In December, Baltimore Mayor Catherine Pugh launched her multi-agency initiative to reduce violence in the city. The city’s Department of Recreation and Parks responded by extending their hours and expanding their programs to keep kids off the streets.
WYPR went to Upton Boxing to check out the new programs for another installment in our series “As They Grow: Tracking changes for the next generation.”
One floor of the Upton Boxing Center on Pennsylvania Avenue is newly lined floor to ceiling with blue mats with four large, yellow circles on the floor. The room is ready for its first wrestling classes ever.
Friends, Kennard Daney, 9, and Kashif Hampton, 10, are warming up with their class.
“When I was coming to the sport, I really didn’t know anything," says Kashif. "I was just a kid eager to have fun. And a kid just eager to have some rules in my life.”
Kashif has been wrestling for three years with the non-profit program, Beat the Streets, which has partnered with the rec department. Kashif says the sport has given him more discipline.
“See I used to fight at my old school," says Kashif.
After switching schools and joining the wrestling program, Kashif says he got himself together.
“No more fights and yeah, I just got to wrestling and yeah I heard this program was opening up," says Kashif.
Kashif and Kennard are two of nine kids who have joined Upton’s wrestling program thanks to the mayor’s violence reduction plan and a grant from the city department of housing for $31,000.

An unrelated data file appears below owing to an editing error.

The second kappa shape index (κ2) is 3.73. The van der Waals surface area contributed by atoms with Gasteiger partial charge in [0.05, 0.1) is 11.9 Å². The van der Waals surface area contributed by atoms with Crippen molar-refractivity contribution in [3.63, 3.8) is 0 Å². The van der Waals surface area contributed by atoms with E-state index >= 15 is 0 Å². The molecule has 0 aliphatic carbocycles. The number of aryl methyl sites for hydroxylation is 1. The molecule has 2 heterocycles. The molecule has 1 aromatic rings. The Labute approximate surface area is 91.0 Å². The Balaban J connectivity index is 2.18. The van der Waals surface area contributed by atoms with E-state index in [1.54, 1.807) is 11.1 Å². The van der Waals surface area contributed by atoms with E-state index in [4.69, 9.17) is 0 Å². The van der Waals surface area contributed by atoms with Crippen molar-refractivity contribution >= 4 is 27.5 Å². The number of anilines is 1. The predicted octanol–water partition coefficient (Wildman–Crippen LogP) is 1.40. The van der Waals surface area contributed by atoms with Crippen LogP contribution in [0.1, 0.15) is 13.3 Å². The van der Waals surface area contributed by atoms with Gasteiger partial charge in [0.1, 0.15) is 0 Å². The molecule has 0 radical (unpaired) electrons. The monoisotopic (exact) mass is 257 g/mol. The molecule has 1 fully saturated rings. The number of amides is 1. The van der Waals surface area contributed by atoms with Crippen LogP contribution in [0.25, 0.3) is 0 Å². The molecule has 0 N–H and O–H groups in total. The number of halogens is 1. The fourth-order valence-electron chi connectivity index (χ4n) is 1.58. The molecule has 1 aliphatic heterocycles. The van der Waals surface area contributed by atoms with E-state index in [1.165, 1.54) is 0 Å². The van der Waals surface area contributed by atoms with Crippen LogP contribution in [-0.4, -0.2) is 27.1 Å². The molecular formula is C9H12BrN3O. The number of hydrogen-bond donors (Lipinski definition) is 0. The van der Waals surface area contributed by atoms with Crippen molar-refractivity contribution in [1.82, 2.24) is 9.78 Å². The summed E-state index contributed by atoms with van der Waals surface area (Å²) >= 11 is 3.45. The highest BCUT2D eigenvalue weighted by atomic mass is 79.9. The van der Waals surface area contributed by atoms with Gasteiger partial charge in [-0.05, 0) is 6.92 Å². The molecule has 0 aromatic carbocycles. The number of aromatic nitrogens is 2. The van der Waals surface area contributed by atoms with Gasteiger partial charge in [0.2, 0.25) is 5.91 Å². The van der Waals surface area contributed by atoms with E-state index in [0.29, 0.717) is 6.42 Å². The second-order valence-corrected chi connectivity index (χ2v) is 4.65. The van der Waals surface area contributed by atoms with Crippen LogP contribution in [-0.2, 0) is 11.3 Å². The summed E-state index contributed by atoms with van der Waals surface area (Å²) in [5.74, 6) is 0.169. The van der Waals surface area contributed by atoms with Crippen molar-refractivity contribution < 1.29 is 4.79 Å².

“We also have initiatives where we go to the different recreation centers and school systems and do demonstrations of the program to get people to sign up for it," says Rashaan Brave, head of youth and adult sports with the department.
Brave says the grant is allowing kids who sign up now participate for free the first year. In subsequent years there will be a $75 fee that can be paid off in small installments.
“I’m a strong believer that if you give people constructive activities that some of their problems, issues concerns, with everyday life is more manageable," says Brave. "They can deal with it better because they have an outlet.”
Reginald Moore, director of the department, raved about the new wrestling program at the mayor’s multiagency violence reduction update meeting.
“Another exciting piece at Upton is that we’re getting ready to roll out our wrestling program which is another form of sport that teaches discipline," says Moore.
Mayor Pugh said her plan is to the combined holistic efforts of every agency.
“It really is about putting people at the table across from each other and being more proactive than reactive," says Pugh.
Governor Larry Hogan has criticized the mayor’s violence reduction for not “immediately taking criminals off the streets.” But Pugh pushed back, pointing to statistics that show a reduction of violent crime in the five areas her plan targeted, including Upton.
“If you look at the data, I think you can fairly say that—so far—that it is working," says Pugh.
In the month of November, there was a weekly 33 percent reduction in homicide and a 15 percent reduction of crime in the city overall. It’s unclear yet if the extended hours and programs like wrestling are assisting with the reduction of violence, but Pugh says "we are trending in the right direction."
Back in Upton, Kashif and Kennard have started grappling practice. Kashif says he has one goal in mind for the future.
“I would just take my dad’s job which is tinting cars and then once the winter Olympics come up just wrestle," says Kashif.
The Olympics. Given his age, that would probably be the 2028 games in Los Angeles. Watch for him.